“Wake up you idiots! Whatever made you think that money was so valuable?”
-Kurt Vonnegut

The Cat’s Meow


Tears squeezed out from one eye.

Big, round, wet drops slid down the woman’s left cheek.
She called out in anguish and rubbed the crying eye.

The other eye remained dry, unconcerned with the activities of its sister.

My heart squeezed tight. I was responsible for this lopsided show of emotion.
Her pain had grown too great; it sought escape through the easiest portal, the left eye.

Then I realized, she wasn’t crying. Something was in her eye.

Almost certainly, the irritant’s source sat next to the woman, lazily looking around the room with crusty eyes. The cat yawned and blinked. It was big and lumpy, like an old pillow with cheap stuffing.

She patted its misshapen little head, not minding the lumps of matted, greasy fur.

“Just like mama, you’re old and fat.”

She forgot to mention hairy.

The woman laughed and lost her breath. Instantly, her face grew grim. She waited for the oxygen flowing into her nostrils to saturate her blood again.

Just like the respiratory therapist told her, she huffed and puffed and damn near blew the house down.


Mail Call


The woman shuffled heavily in white socks from the worn chair to a polished table. She picked up a single envelope with a shredded top and pulled out the contents.

Shaking her head, “No, this isn’t it,” she declared and laid it back down.

She moved to the ceiling high bookcase that stood next to the television. It was sparsely decorated with knickknacks, pictures, tiny black dolls and a ragged Bible.

The woman reached up and pulled out a handful of opened mail that leaned up against the side of a shelf.
“Bills,” she said without looking up.

The bills were crisp white against yellow shelves. I didn’t notice them until the woman pulled out the stack. Then I noticed another stack of white against yellow on another shelf. Two more stacks were at the top of the book case, several inches thick.

The stacks of mail were everywhere. One was on the mantle wedged between two pictures; one was tucked under the table; and another one rested next to the woman’s purse on the floor.

Once I knew they were there, I sought them out. Stack after stack, I knew to look.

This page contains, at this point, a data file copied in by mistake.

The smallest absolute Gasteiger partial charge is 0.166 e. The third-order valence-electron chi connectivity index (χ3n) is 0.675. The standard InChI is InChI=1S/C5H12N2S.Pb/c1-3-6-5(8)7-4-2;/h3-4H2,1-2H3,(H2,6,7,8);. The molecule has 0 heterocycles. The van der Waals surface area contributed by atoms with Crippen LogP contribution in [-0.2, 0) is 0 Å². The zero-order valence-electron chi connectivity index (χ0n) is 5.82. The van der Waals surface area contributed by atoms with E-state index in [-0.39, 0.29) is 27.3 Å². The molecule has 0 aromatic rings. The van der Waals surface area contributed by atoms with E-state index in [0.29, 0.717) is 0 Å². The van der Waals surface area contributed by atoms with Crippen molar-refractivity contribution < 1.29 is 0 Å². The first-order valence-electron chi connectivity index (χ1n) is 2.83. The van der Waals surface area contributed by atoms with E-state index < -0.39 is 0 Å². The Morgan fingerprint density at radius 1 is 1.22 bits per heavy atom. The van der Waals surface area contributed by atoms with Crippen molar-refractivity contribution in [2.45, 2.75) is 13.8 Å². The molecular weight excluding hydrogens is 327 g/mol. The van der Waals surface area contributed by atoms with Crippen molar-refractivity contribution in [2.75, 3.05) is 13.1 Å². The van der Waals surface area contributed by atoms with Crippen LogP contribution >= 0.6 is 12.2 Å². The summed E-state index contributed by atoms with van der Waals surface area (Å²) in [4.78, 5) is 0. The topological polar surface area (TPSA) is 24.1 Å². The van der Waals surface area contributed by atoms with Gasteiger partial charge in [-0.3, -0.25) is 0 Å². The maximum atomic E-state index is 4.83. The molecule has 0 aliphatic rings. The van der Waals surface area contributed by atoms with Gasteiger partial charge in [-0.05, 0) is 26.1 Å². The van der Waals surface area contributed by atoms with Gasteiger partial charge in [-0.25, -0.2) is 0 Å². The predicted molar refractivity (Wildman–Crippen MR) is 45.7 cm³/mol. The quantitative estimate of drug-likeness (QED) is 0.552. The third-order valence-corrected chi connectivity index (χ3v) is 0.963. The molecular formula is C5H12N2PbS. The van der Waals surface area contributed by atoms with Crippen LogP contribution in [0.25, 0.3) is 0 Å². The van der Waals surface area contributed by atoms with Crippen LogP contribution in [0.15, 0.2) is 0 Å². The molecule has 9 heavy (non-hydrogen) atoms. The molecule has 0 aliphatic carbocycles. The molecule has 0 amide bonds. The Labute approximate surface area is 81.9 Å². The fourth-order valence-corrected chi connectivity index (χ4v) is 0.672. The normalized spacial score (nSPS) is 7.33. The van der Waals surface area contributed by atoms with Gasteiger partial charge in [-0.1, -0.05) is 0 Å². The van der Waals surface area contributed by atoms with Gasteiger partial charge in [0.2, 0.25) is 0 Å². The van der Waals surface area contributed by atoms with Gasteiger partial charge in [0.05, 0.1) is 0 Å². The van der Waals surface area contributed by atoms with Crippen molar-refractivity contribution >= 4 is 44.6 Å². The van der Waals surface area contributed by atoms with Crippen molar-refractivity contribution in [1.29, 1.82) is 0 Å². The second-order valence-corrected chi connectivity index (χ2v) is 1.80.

I couldn’t un-see the stacks.

It was like mushroom hunting; it’s more than knowing where to look, it’s knowing how to look.

Once you’ve got it, you’ve got it.




Thousands of small, red ants swarmed over a dish turning the white into a vibrating mass of red. Some left the main huddle to seek out more crumbs on their own, while others marched in lines over a newspaper from last week, onto a clear plastic box of dehydrated greenbeans, and around the edge of the table following an invisible path.

I was unsure where to put my paperwork with the table so very occupied. I considered smashing my binder down onto the table crushing the adventurous crew that dared to split from the main gang on the bowl and sweeping the bodies onto the dirty carpet. I could transport the bowl and its many passengers to the sink and rinse the entire thing with scalding hot water.

In a few strategic moves I could exterminate the entire colony.

Nah, I shook my head. Live and let live, I decided, especially when in a client’s home. I left my blood lust in the car with the windows cracked just a bit so it could properly breathe.

A woman sat across from me, watching me through sightless eyes with amusement.

The ants were no bother to her.

I completed the paperwork on my lap and did not mention her visitors.

There was no need.

“A pity beyond all telling is hid at the heart of love.” W.B. Yeats

Tha Crossroads


Much like Bone Thugs-n-Harmony, I find myself waiting at Tha Crossroads.

(Warning: as a gangster wannabe, this song title has been used slightly out of the context just for the sake of introducing it into my blogging world. My apologies to real gangsters who were hoping to read about gangster related issues. However, the issues of the meaning of life, loss, and sacrifice transcend labels/groups so I hope you will keep reading.)

I am pulled by my heart to be a creator, to live by my own hand, to be spontaneous and free, to write and read and enjoy the world while the sun is shining. At the same time, the lure of money and stability pulls me in the opposite direction. Food, water, and shelter are so darned alluring to a simple human like me.

I figure that I could still have these things if I followed the voices in my head, but the water might be from a river, the food might be foraged, and the shelter might not have four walls.

Whenever I pass a bridge, I consider the possibility of living underneath of it. It’s a habit that I started a long time ago when whispers of another kind of life tickled the part of my brain usually left unused. Some bridge dwellings are passable, while others are too slanted, dirty, or already populated by a fellow “freedom seeker”.

Of course, this scenario might seem rushed to go from job to no job and living under a bridge. Realistically, I would have some time between the two extremes. (Plus, I’m still searching for the perfect bridge.) The time would come, however, when I would have to find some way to make money to survive with at least a few creature comforts, like leather journals, prosciutto and fontanel cheese. If at that time, the perfect bridge shelter remained elusive and I had found no other way to collect a paycheck, I would have to rejoin the 9-5 working world (audible sigh).